Cats

             CATS, the Andrew Lloyd Webber-T.S. Eliot musical that was once the
     longest-running musical in Broadway history, has become the butt of jokes
      and rarely gets respect. Partly this is because of envy toward Lord
     Lloyd-Webber, who is an easy target. It also stems partly from the show's
     concept -- a meeting of felines with actors in costumes that resemble your
     neighbor's tabby -- which doesn't lend itself to "serious" interpretation,
     despite a Nobel Laureate as co-author. And it should also be noted that
     Judi Dench was originally scheduled to "star" in the show as Grizabella
     before a knee injury forced her to withdraw, replaced by Elaine Paige. In
     its American premier, the role was played by Betty Buckley and many
     other fine singer-actresses from the late Laurie Beechman to Liz Callaway
     had a go at it.

             What people also forget is that when the show opened in London
     in 1981 and in New York the following year, the American musical theater
     was undergoing a crisis from which it still fully hasn't emerged. Attendance
     was down, costs were rising and there were few new songwriters and even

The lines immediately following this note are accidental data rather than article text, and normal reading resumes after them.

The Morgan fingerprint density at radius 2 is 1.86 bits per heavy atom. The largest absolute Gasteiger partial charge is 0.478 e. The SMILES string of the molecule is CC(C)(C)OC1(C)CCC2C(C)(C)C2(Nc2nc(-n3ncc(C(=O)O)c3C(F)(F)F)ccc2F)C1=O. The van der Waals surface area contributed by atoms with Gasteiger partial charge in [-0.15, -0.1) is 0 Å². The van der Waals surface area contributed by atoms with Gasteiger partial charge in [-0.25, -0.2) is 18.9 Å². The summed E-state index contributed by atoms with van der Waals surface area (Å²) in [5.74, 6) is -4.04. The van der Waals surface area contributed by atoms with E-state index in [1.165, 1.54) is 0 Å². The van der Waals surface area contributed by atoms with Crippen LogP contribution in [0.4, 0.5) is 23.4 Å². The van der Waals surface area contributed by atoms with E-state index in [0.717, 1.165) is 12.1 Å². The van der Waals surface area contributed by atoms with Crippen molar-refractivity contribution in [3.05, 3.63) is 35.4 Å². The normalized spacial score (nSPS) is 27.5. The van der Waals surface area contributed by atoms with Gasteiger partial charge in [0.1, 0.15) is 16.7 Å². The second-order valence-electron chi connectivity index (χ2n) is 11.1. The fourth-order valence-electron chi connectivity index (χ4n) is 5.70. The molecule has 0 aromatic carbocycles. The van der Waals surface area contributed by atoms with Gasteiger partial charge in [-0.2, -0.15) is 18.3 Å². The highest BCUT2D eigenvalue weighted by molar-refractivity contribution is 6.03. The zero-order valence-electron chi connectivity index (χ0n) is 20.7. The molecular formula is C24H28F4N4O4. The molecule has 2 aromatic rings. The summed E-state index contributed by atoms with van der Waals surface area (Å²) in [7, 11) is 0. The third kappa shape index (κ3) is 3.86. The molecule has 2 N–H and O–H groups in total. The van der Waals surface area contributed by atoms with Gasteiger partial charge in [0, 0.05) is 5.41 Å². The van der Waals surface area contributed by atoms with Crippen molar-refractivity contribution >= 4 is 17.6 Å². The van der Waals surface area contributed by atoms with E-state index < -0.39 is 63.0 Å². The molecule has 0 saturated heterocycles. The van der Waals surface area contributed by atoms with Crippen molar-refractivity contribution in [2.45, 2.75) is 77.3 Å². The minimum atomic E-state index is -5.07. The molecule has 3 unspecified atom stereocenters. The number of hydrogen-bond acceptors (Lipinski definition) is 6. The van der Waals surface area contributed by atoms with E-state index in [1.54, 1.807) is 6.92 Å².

fewer book writers on the scene.
CATS was one of the first spectacle shows
     in an era when old movie musicals (
42nd STREET) and revues (TINTYPES)
     were the norm. Look at the other musicals during the 1982-83 Broadway
     season:
MY ONE AND ONLY, a reworking of the Gershwin classic
     
FUNNY FACE; A DOLL'S LIFE, a flawed attempt to write a musical sequel
     to Ibsen's
A DOLL'S HOUSE; a stage version of the film SEVEN BRIDES
       FOR SEVEN BROTHERS
; and the magic show-cum-musical comedy MERLIN
     (perhaps best-recalled because it featured a young Christian Slater).

             So when this oddball amalgam of poetry set to music opened, it
     seemed fresh and exciting. The clever staging — the entire theater has
     the feeling of a junkyard — and the lilting melodies (if seemingly borrowed
      from Puccini) entranced audiences. I have to admit, I've seen the show
     twice. The first time was New Year's Eve 1983 in Boston, about a week         
     after my mother's death. There was something healing in seeing live
     theater and I can remember being entranced and caught up in the magic
     of the staging by Trevor Nunn. By the time I saw it, the Broadway
     production many years later, the show had earned eight Tony Awards,
     including Best Musical. Also, I owned both the London and New York
     cast recordings. Like many, I thought "Memory" was a terrific song —
     until nearly everyone and their brother and sister recorded it. But I also
     delighted in some of the other songs and the clever lyrics drawn from
     Eliot's
Old Possum's Book of Practical Cats.

            A friend's children, who look upon me as "Uncle Ted" were staying
     with me and begged me to see the show. I had put them off several
     times and finally decided to bite the bullet. By then, I had adopted
     the jaded attitude many had (and still have) about the show. We got
     really great seats and I got to experience it all over again through the